It has been mentioned that things like GPS and such are going to be immediately useless. Electronic devices are only useful as long as the battery lasts. The most awesome machine gun, once it's out of ammo is just a metal stick. Even if they brought reloading stuff, 19th century gunpowder isn't going to be good for modern rifles, leading to jams, misfires, and other reliability issues. If they can't resupply, they can't fight for long. A protracted war and they won't win.

A much more important question is why would the continue fighting after they figure out that they have been time travelling. Who is the enemy, what is the mission? I would think that after the first battle, your Marines will shift focus from fighting to surviving and getting back to their own time.

Passive stuff like body armor and helmets will help your marines for a while. That's going to give them a chance to survive at least. If they stop fighting with the locals, or duck out to a neighboring country, their knowledge of tactics, discipline, and knowing what didn't work in future wars are going to make them some bad-a mercenaries.

There is likely at least one of the group will be familiar with resection and other map reading techniques, the rest can be taught. That will replace GPS, not as precise, but good enough. that's just an example. they may keep their modern rifles for sniping and long range work, at least until the Ammo runs out or goes bad, but will switch to the firearms of the time for everyday carry. Knowing how to shoot is going to make them marksmen among the everyday soldiers of the time. It won't take a huge amount of time, as I'm guessing you will have at least one who will have fired a modern muzzle-loader. Finally, your marines have already been trained in the use of bayonets and a variety of hand to hand weapons.

One thing that we may overlook is that Marines are very adaptable. They will probably adapt to the local conditions much more quickly than most would give them credit for. After all, they know very well that in combat, the plan never survives first contact with the enemy.

I would guess that once they become accustomed to their new surroundings, the marines would do OK. Semper Fi!

Now for the other side. First, leave the Marines alone. Spend some time talking and trying to figure out why they are there. Even a small group of Marines can cause horrendous damage to an opposing force. That is probably the best course. Marines are not dumb grunts.

If you are determined to fight the Marines, your best bet will be to try to pin them down. Make them run through as much ammo and supplies as you can as quickly as possible. Maybe pin the marines down, weaken and open a path to another position to pin the marines down, repeat as necessary. Wear them out and run them out of supplies. It will be horribly damaging to your country, and the loss of life will be horrible, but that's how you can beat them.

  • $\begingroup$ Depending what they pack, they should be able to keep thermal vision and radio running indefinately, by recharging them (solar panels perhaps?) for some years. $\endgroup$ – gmatht Jun 25 '17 at 16:18
  • $\begingroup$ @gmatht Maybe, but those are just toys in the overall scheme of things. The radios are not exactly going to be long range. The thing is, they are eventually going to fail one way or another. Even the best batteries die out after a few thousand cycles and there are no replacement parts. No resupply. I imagine the marines are going to realize this fairly quickly and start rationing their usage of anachronistic items $\endgroup$ – Paul TIKI Jun 26 '17 at 14:04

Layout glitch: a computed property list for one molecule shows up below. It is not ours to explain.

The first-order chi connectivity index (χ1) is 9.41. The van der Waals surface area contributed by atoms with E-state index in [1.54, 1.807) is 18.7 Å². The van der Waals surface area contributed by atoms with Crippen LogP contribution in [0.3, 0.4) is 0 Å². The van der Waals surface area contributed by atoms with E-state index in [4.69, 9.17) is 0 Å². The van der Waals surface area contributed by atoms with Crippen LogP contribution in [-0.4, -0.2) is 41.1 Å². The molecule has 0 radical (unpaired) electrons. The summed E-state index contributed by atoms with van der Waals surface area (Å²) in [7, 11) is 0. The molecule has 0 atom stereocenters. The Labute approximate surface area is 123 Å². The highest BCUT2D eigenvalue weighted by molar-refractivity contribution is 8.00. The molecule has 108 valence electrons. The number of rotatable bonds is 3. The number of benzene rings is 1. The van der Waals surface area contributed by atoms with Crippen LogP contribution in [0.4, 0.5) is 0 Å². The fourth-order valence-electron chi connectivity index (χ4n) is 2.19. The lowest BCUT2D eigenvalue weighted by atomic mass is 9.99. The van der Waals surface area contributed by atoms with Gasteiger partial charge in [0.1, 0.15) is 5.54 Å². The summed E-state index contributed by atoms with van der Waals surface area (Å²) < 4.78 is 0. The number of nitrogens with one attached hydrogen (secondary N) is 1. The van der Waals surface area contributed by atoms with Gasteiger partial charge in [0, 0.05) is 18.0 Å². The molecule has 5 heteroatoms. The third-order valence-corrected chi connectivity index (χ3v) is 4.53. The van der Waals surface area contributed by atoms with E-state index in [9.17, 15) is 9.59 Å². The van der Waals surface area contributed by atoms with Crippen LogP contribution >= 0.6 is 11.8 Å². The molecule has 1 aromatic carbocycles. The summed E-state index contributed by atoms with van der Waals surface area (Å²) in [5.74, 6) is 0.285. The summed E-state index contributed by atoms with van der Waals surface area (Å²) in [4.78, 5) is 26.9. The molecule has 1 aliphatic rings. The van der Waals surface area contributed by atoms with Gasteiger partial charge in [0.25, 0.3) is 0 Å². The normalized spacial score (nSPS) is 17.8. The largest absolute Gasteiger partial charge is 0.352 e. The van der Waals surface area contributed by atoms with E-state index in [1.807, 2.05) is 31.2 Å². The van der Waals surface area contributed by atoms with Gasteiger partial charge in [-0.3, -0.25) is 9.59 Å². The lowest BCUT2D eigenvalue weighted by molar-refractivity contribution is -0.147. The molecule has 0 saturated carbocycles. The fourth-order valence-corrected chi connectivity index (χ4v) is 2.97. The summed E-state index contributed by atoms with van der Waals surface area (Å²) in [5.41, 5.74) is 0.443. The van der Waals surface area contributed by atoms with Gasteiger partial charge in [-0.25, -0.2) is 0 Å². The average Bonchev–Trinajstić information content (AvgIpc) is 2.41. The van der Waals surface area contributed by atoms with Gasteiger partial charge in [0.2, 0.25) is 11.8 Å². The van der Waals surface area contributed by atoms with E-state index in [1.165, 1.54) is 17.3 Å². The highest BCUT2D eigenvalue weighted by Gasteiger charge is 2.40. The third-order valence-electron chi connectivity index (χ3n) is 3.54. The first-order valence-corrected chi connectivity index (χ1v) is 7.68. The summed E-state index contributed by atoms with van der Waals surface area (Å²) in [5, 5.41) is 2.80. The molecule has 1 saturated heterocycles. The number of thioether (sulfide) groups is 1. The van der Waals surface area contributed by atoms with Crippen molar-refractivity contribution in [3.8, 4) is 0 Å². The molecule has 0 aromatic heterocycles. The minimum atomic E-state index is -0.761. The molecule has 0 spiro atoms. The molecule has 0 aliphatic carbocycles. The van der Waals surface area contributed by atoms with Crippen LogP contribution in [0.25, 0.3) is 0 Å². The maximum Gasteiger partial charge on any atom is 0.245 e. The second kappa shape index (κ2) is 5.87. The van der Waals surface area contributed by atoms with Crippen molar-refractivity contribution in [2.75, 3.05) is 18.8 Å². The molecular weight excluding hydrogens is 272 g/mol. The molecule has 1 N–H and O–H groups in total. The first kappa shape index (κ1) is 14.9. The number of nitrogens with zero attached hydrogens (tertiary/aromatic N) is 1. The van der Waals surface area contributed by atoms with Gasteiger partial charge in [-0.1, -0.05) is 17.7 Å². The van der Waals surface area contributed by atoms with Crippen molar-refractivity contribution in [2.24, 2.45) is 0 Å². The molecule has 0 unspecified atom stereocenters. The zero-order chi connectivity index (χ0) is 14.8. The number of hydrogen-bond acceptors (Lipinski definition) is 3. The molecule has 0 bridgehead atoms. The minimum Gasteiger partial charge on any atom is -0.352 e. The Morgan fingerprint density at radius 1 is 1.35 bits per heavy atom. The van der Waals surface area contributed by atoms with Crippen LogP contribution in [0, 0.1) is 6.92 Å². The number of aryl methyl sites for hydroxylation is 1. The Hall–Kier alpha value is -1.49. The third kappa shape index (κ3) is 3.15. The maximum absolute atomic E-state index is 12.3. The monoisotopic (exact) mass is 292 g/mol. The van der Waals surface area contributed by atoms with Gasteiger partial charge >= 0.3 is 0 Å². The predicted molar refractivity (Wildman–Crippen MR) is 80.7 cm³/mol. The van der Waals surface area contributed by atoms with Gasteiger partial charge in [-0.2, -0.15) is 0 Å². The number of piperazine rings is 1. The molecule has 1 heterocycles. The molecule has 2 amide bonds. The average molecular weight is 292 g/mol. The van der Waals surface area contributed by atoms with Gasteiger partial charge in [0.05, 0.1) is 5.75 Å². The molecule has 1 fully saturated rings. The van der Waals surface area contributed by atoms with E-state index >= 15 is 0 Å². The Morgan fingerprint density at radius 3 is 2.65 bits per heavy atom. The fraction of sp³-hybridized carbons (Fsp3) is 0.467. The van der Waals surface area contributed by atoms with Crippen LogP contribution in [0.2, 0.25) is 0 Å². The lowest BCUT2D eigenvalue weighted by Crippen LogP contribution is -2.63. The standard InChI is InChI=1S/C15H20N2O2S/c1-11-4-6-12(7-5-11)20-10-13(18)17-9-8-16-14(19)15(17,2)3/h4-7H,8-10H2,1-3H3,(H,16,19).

What changes or advancements I would need to give the 19th century army to give them a fighting chance against [a Marine Expeditionary Force]?

You need to give them a complete 21st century command structure, plus 21st century training... or at least post-WWII. They need 21st century C3I: Command, Control, Communications, Intelligence.

Nothing else will do. Dressing up a 19th century army with 21st century equipment and they're still a 19th century army with 19th century training, tactics, organization, logistics, and leadership. Giving them a few 21st century commanders will not do, they'll still be leading a 19th century Napoleonic army with a 19th century staff and officers and 19th century training and thinking.

Here's why.

30,000 Marines With Muskets Are Still 30,000 Marines

...and an unwieldy Napoleonic army with M16s is still an unwieldy Napoleonic army.

This is no contest. The pace and tactics of warfare have so changed and evolved so much since the Napoleonic Era that a 21st century army, even one 20 times smaller and equipped with Napoleonic equipment, would wipe the floor with a Napoleonic Era army.

The Marine's greatest weapon is not their fancy guns, but their mastery of C3I: Command, Control, Communications, Intelligence.


If you're going to send a military unit back in time to fight, an MEF is a good choice. They're fully self-contained, and lean: every one is a trained rifleman. An MEF features a Marine Division for ground combat, air wing, logistics group, an expeditionary brigade, and three Marine Expeditionary Units. The brigade and MEU also have their own ground, air, and logistics assets.

This means not only can they operate completely cut off, they're designed that way. This puts them in very good shape when they appear in the 19th century. This is what it means to be "expeditionary".

Technology Will Fail...

As others have noted, their technology will quickly break down once their supply of fuel and spares are gone. Maintenance units will be able to keep things together by stripping units for spare parts, and fabricate others; the lack of high quality steel and aluminum will make that very difficult. A small amount of diesel and jet fuel (which is basically kerosene) could be made on site, but not enough to fuel an MEF. Batteries can be recharged with the solar and wind generators they have on hand, but eventually the batteries will wear out.